A motorcycle ride is an unbeatable experience in the open air with the open road spanning out ahead. Unfortunately, the same unenclosed, two-wheeled design that makes a ride so thrilling also leaves riders vulnerable to severe injuries in a motorcycle crash. Despite the comparatively low percentage of motorcycles on the road with other vehicles, motorcyclists account for a significant percentage of traffic accident fatalities and serious injuries.
Most accidents—including motorcycle accidents—involve two vehicles in a collision. After the accident, an investigation determines which driver was negligent or reckless and caused the accident, leaving them liable for damages. But what if there wasn’t a collision but a motorcycle still crashes due to a driver’s negligence? What is a no-contact motorcycle accident and how does it impact liability?
Understanding No-Contact Motorcycle Accidents
A no-contact motorcycle accident isn’t an uncommon phenomenon in Texas and elsewhere. Sometimes called a phantom collision or an accident caused by a phantom driver, a no-contact accident occurs when one driver’s actions cause another to crash without a collision occurring. In a motorcycle accident, this can be deadly or cause grave injury to the motorcyclist. Motorcycle riders are at extra risk of no-contact accidents because the two-wheeled design of a motorcycle makes them subject to tipping when a rider makes a sudden swerve or other maneuver to avoid a collision. In a no-contact motorcycle accident, a driver’s careless or reckless action causes a motorcyclist to swerve or brake, resulting in a crash even if the other vehicle didn’t hit them.
Causes of No-Contact Motorcycle Accidents
No-contact motorcycle accidents or phantom driver crashes almost always occur due to another driver’s negligence or reckless actions behind the wheel. Drivers who share the road with motorcycles must remain vigilant and alert to the presence of unprotected motorcyclists and take all reasonable measures to avoid causing an accident. No-contact motorcycle accidents often result from the following:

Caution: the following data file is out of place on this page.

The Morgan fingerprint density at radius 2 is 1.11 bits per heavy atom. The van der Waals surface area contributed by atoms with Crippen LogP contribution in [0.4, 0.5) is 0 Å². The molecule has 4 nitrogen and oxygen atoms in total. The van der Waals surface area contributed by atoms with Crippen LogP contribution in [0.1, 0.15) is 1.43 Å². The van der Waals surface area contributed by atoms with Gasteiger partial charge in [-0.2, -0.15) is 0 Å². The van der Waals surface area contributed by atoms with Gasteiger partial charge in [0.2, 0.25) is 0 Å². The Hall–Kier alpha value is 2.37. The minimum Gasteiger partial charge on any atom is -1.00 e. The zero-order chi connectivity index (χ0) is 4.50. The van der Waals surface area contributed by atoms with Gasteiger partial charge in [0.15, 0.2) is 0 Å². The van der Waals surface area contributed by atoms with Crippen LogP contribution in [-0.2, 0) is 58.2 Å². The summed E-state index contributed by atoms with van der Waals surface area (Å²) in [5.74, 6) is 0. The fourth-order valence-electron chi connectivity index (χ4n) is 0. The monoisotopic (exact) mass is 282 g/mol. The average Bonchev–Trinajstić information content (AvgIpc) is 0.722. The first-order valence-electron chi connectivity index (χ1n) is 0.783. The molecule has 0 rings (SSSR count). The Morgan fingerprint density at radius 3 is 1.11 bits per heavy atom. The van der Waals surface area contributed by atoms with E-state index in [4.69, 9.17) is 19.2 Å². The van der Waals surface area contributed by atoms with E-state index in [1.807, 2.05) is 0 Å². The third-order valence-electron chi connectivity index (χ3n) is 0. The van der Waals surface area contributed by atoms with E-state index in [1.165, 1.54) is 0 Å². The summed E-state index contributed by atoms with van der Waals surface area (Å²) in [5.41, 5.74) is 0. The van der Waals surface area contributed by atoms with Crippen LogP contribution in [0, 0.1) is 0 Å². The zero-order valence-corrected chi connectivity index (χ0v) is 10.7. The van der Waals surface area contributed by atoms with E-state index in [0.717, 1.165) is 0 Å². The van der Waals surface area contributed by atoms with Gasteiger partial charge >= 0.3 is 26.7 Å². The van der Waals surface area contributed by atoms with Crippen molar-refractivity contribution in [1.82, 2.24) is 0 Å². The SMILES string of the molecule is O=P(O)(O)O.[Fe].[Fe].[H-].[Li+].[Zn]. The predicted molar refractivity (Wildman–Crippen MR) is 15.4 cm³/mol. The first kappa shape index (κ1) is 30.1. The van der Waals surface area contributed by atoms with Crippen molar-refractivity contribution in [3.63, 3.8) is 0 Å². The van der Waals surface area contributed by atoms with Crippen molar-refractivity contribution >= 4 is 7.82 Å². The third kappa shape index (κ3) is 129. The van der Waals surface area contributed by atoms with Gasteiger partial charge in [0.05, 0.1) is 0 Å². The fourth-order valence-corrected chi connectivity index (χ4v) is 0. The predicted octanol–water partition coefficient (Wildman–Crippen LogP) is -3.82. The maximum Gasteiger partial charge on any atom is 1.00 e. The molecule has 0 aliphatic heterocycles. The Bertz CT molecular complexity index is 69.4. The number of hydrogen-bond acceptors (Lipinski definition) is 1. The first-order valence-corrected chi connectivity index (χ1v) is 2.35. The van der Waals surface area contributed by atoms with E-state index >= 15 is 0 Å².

- Drivers making unsafe lane changes
- A driver who merges onto a highway without taking care to avoid an approaching motorcycle
- A driver drifts into a motorcyclist’s lane
- A driver makes an unsafe turn in front of an oncoming motorcycle
- Unsafe passing
- Failure to yield the right of way to a motorcyclist in an intersection
Any of the above negligent driving actions could cause a motorcyclist to swerve to avoid a collision. Swerving and other defensive maneuvers can cause a motorcycle to tip, lay down, or drive off the road or into a guardrail or other obstacle even though the at-fault driver did not make contact with the motorcycle.
Liability in No-Contact Motorcycle Accidents
Proving a negligent driver’s liability in a no-contact motorcycle accident can be challenging. In the best-case scenario, the driver who causes an accident may stop and help, and may even admit fault by saying something like, “I didn’t see him until it was too late.” But at other times, the negligent driver may leave the scene either purposely or because they may not realize they’ve caused a motorcyclist to crash.
Proving a negligent driver liable for damages after a no-contact motorcycle accident often takes a diligent investigation examining any available traffic camera footage and eyewitness testimony. Some motorcyclists use dash cameras and may capture evidence of a driver’s negligence on video. In some cases, there may be enough evidence to identify the other driver who may or may not know that they caused a motorcyclist to crash.
If the other driver isn’t identified, the injured motorcyclist may have to rely on their own insurance coverage to pay for their property damage and medical expenses.